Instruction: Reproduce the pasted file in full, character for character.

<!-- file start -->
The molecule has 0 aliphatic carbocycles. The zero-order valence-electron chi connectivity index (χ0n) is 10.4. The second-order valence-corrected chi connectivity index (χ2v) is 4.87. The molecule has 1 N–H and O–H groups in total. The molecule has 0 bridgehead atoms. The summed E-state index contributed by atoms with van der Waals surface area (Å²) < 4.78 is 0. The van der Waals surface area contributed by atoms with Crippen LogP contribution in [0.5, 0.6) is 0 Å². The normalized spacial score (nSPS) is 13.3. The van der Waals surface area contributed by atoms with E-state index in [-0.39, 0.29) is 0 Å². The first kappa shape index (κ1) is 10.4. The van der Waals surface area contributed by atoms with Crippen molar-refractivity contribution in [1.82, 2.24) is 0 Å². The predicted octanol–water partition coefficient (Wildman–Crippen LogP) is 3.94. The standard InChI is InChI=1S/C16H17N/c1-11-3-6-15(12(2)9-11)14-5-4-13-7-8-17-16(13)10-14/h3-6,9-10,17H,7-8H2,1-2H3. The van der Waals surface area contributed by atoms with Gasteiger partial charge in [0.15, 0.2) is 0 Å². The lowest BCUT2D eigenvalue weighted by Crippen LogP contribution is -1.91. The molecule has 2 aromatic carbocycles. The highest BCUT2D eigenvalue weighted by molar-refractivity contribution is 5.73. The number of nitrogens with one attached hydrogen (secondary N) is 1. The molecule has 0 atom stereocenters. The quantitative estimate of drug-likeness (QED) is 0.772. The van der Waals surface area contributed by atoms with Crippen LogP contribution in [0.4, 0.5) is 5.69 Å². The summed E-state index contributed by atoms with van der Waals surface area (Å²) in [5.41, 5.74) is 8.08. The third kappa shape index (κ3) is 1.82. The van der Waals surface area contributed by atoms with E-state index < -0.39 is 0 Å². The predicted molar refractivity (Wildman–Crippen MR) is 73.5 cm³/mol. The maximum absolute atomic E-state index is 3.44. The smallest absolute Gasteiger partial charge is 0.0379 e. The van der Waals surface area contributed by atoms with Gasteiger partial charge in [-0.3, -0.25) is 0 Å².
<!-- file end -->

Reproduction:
The molecule has 0 aliphatic carbocycles. The zero-order valence-electron chi connectivity index (χ0n) is 10.4. The second-order valence-corrected chi connectivity index (χ2v) is 4.87. The molecule has 1 N–H and O–H groups in total. The molecule has 0 bridgehead atoms. The summed E-state index contributed by atoms with van der Waals surface area (Å²) < 4.78 is 0. The van der Waals surface area contributed by atoms with Crippen LogP contribution in [0.5, 0.6) is 0 Å². The normalized spacial score (nSPS) is 13.3. The van der Waals surface area contributed by atoms with E-state index in [-0.39, 0.29) is 0 Å². The first kappa shape index (κ1) is 10.4. The van der Waals surface area contributed by atoms with Crippen molar-refractivity contribution in [1.82, 2.24) is 0 Å². The predicted octanol–water partition coefficient (Wildman–Crippen LogP) is 3.94. The standard InChI is InChI=1S/C16H17N/c1-11-3-6-15(12(2)9-11)14-5-4-13-7-8-17-16(13)10-14/h3-6,9-10,17H,7-8H2,1-2H3. The van der Waals surface area contributed by atoms with Gasteiger partial charge in [0.15, 0.2) is 0 Å². The lowest BCUT2D eigenvalue weighted by Crippen LogP contribution is -1.91. The molecule has 2 aromatic carbocycles. The highest BCUT2D eigenvalue weighted by molar-refractivity contribution is 5.73. The number of nitrogens with one attached hydrogen (secondary N) is 1. The molecule has 0 atom stereocenters. The quantitative estimate of drug-likeness (QED) is 0.772. The van der Waals surface area contributed by atoms with Crippen LogP contribution in [0.4, 0.5) is 5.69 Å². The summed E-state index contributed by atoms with van der Waals surface area (Å²) in [5.41, 5.74) is 8.08. The third kappa shape index (κ3) is 1.82. The van der Waals surface area contributed by atoms with E-state index < -0.39 is 0 Å². The predicted molar refractivity (Wildman–Crippen MR) is 73.5 cm³/mol. The maximum absolute atomic E-state index is 3.44. The smallest absolute Gasteiger partial charge is 0.0379 e. The van der Waals surface area contributed by atoms with Gasteiger partial charge in [-0.3, -0.25) is 0 Å².